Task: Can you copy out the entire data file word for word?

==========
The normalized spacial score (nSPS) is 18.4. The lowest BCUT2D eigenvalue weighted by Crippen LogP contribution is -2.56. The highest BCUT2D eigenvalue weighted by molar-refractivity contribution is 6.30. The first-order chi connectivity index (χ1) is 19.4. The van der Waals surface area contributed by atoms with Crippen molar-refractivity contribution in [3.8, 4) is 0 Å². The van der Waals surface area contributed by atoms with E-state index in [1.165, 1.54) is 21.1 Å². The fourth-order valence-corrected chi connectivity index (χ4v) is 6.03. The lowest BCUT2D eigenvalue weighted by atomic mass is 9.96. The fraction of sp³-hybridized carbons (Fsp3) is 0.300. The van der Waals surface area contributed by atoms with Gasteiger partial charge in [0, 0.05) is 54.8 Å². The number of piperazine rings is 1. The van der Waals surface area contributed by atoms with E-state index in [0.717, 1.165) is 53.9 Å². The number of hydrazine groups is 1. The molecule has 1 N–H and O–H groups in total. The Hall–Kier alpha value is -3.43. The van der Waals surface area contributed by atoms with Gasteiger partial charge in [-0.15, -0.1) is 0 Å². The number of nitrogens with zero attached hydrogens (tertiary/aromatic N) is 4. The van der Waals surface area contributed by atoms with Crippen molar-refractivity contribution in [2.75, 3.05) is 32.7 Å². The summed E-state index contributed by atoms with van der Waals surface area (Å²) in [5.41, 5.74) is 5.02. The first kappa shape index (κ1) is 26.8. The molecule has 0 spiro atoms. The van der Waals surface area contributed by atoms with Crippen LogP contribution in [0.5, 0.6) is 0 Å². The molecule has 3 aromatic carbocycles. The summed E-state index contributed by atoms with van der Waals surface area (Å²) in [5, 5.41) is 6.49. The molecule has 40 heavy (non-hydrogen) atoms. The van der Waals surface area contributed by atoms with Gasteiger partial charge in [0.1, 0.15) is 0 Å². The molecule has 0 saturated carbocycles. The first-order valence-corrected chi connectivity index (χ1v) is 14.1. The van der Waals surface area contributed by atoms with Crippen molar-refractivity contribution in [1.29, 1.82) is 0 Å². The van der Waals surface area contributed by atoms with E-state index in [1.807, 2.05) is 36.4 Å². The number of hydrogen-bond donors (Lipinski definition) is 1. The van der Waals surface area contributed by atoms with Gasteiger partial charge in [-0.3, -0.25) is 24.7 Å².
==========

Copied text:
The normalized spacial score (nSPS) is 18.4. The lowest BCUT2D eigenvalue weighted by Crippen LogP contribution is -2.56. The highest BCUT2D eigenvalue weighted by molar-refractivity contribution is 6.30. The first-order chi connectivity index (χ1) is 19.4. The van der Waals surface area contributed by atoms with Crippen molar-refractivity contribution in [3.8, 4) is 0 Å². The van der Waals surface area contributed by atoms with E-state index in [1.165, 1.54) is 21.1 Å². The fourth-order valence-corrected chi connectivity index (χ4v) is 6.03. The lowest BCUT2D eigenvalue weighted by atomic mass is 9.96. The fraction of sp³-hybridized carbons (Fsp3) is 0.300. The van der Waals surface area contributed by atoms with Gasteiger partial charge in [0, 0.05) is 54.8 Å². The number of piperazine rings is 1. The van der Waals surface area contributed by atoms with E-state index in [0.717, 1.165) is 53.9 Å². The number of hydrazine groups is 1. The molecule has 1 N–H and O–H groups in total. The Hall–Kier alpha value is -3.43. The van der Waals surface area contributed by atoms with Gasteiger partial charge in [-0.15, -0.1) is 0 Å². The number of nitrogens with zero attached hydrogens (tertiary/aromatic N) is 4. The van der Waals surface area contributed by atoms with Crippen molar-refractivity contribution in [2.75, 3.05) is 32.7 Å². The summed E-state index contributed by atoms with van der Waals surface area (Å²) in [5.41, 5.74) is 5.02. The first kappa shape index (κ1) is 26.8. The molecule has 0 spiro atoms. The van der Waals surface area contributed by atoms with Crippen LogP contribution in [0.5, 0.6) is 0 Å². The molecule has 3 aromatic carbocycles. The summed E-state index contributed by atoms with van der Waals surface area (Å²) in [5, 5.41) is 6.49. The molecule has 40 heavy (non-hydrogen) atoms. The van der Waals surface area contributed by atoms with Gasteiger partial charge in [0.1, 0.15) is 0 Å². The molecule has 0 saturated carbocycles. The first-order valence-corrected chi connectivity index (χ1v) is 14.1. The van der Waals surface area contributed by atoms with Crippen molar-refractivity contribution in [1.29, 1.82) is 0 Å². The van der Waals surface area contributed by atoms with E-state index in [1.807, 2.05) is 36.4 Å². The number of hydrogen-bond donors (Lipinski definition) is 1. The van der Waals surface area contributed by atoms with Gasteiger partial charge in [-0.3, -0.25) is 24.7 Å².